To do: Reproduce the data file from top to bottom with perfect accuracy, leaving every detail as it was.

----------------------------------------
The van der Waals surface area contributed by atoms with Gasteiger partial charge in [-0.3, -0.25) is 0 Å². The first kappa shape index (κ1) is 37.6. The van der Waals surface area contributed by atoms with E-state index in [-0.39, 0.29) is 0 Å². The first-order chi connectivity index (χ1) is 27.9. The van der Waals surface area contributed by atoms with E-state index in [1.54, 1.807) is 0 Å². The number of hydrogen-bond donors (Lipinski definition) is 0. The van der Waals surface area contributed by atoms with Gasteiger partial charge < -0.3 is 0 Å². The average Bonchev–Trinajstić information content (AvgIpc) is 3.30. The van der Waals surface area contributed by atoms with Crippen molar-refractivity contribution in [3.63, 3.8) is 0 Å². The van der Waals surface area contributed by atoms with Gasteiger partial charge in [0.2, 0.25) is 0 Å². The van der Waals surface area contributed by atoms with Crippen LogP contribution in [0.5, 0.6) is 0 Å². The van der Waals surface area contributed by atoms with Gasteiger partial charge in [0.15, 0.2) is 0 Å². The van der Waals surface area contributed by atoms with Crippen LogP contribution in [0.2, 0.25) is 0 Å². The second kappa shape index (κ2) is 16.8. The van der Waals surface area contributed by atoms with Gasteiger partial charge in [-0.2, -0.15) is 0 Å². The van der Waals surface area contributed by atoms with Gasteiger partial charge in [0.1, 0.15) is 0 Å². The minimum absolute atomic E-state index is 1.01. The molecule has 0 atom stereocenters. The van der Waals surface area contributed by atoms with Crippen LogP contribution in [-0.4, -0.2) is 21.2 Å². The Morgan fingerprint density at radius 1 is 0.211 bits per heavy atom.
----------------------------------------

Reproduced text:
The van der Waals surface area contributed by atoms with Gasteiger partial charge in [-0.3, -0.25) is 0 Å². The first kappa shape index (κ1) is 37.6. The van der Waals surface area contributed by atoms with E-state index in [-0.39, 0.29) is 0 Å². The first-order chi connectivity index (χ1) is 27.9. The van der Waals surface area contributed by atoms with E-state index in [1.54, 1.807) is 0 Å². The number of hydrogen-bond donors (Lipinski definition) is 0. The van der Waals surface area contributed by atoms with Gasteiger partial charge < -0.3 is 0 Å². The average Bonchev–Trinajstić information content (AvgIpc) is 3.30. The van der Waals surface area contributed by atoms with Crippen molar-refractivity contribution in [3.63, 3.8) is 0 Å². The van der Waals surface area contributed by atoms with Gasteiger partial charge in [0.2, 0.25) is 0 Å². The van der Waals surface area contributed by atoms with Crippen LogP contribution in [0.5, 0.6) is 0 Å². The van der Waals surface area contributed by atoms with Gasteiger partial charge in [0.15, 0.2) is 0 Å². The van der Waals surface area contributed by atoms with Crippen LogP contribution in [0.2, 0.25) is 0 Å². The second kappa shape index (κ2) is 16.8. The van der Waals surface area contributed by atoms with Gasteiger partial charge in [-0.2, -0.15) is 0 Å². The van der Waals surface area contributed by atoms with Gasteiger partial charge in [0.1, 0.15) is 0 Å². The minimum absolute atomic E-state index is 1.01. The molecule has 0 atom stereocenters. The van der Waals surface area contributed by atoms with Crippen LogP contribution in [-0.4, -0.2) is 21.2 Å². The Morgan fingerprint density at radius 1 is 0.211 bits per heavy atom.